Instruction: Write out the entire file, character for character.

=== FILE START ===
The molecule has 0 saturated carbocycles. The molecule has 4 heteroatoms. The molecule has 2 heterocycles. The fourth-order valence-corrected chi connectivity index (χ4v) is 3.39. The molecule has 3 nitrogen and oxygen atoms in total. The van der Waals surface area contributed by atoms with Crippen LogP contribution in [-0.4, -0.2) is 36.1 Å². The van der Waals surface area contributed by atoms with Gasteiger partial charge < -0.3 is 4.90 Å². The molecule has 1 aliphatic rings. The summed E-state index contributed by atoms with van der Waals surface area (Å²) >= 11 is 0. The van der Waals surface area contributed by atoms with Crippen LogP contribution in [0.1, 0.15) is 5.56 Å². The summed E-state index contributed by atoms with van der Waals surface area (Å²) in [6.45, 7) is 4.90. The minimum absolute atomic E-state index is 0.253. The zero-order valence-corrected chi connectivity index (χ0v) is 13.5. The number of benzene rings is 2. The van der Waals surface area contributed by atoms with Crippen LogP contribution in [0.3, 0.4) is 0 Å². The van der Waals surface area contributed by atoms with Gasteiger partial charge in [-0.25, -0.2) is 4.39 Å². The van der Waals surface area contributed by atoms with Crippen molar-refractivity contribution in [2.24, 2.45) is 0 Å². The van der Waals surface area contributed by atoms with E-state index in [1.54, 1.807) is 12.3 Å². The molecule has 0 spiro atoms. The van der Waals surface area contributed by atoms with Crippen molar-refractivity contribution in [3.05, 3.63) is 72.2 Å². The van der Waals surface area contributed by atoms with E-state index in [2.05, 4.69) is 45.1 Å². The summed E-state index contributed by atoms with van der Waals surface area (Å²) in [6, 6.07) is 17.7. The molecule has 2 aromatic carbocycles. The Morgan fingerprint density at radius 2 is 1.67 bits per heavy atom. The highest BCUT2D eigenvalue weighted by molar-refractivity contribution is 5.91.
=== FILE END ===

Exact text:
The molecule has 0 saturated carbocycles. The molecule has 4 heteroatoms. The molecule has 2 heterocycles. The fourth-order valence-corrected chi connectivity index (χ4v) is 3.39. The molecule has 3 nitrogen and oxygen atoms in total. The van der Waals surface area contributed by atoms with Crippen LogP contribution in [-0.4, -0.2) is 36.1 Å². The van der Waals surface area contributed by atoms with Gasteiger partial charge < -0.3 is 4.90 Å². The molecule has 1 aliphatic rings. The summed E-state index contributed by atoms with van der Waals surface area (Å²) >= 11 is 0. The van der Waals surface area contributed by atoms with Crippen LogP contribution in [0.1, 0.15) is 5.56 Å². The summed E-state index contributed by atoms with van der Waals surface area (Å²) in [6.45, 7) is 4.90. The minimum absolute atomic E-state index is 0.253. The zero-order valence-corrected chi connectivity index (χ0v) is 13.5. The number of benzene rings is 2. The van der Waals surface area contributed by atoms with Crippen LogP contribution in [0.3, 0.4) is 0 Å². The van der Waals surface area contributed by atoms with Gasteiger partial charge in [-0.25, -0.2) is 4.39 Å². The van der Waals surface area contributed by atoms with Crippen molar-refractivity contribution in [2.24, 2.45) is 0 Å². The van der Waals surface area contributed by atoms with E-state index in [1.54, 1.807) is 12.3 Å². The molecule has 0 spiro atoms. The van der Waals surface area contributed by atoms with Crippen molar-refractivity contribution in [3.05, 3.63) is 72.2 Å². The van der Waals surface area contributed by atoms with E-state index in [2.05, 4.69) is 45.1 Å². The summed E-state index contributed by atoms with van der Waals surface area (Å²) in [6, 6.07) is 17.7. The molecule has 2 aromatic carbocycles. The Morgan fingerprint density at radius 2 is 1.67 bits per heavy atom. The highest BCUT2D eigenvalue weighted by molar-refractivity contribution is 5.91.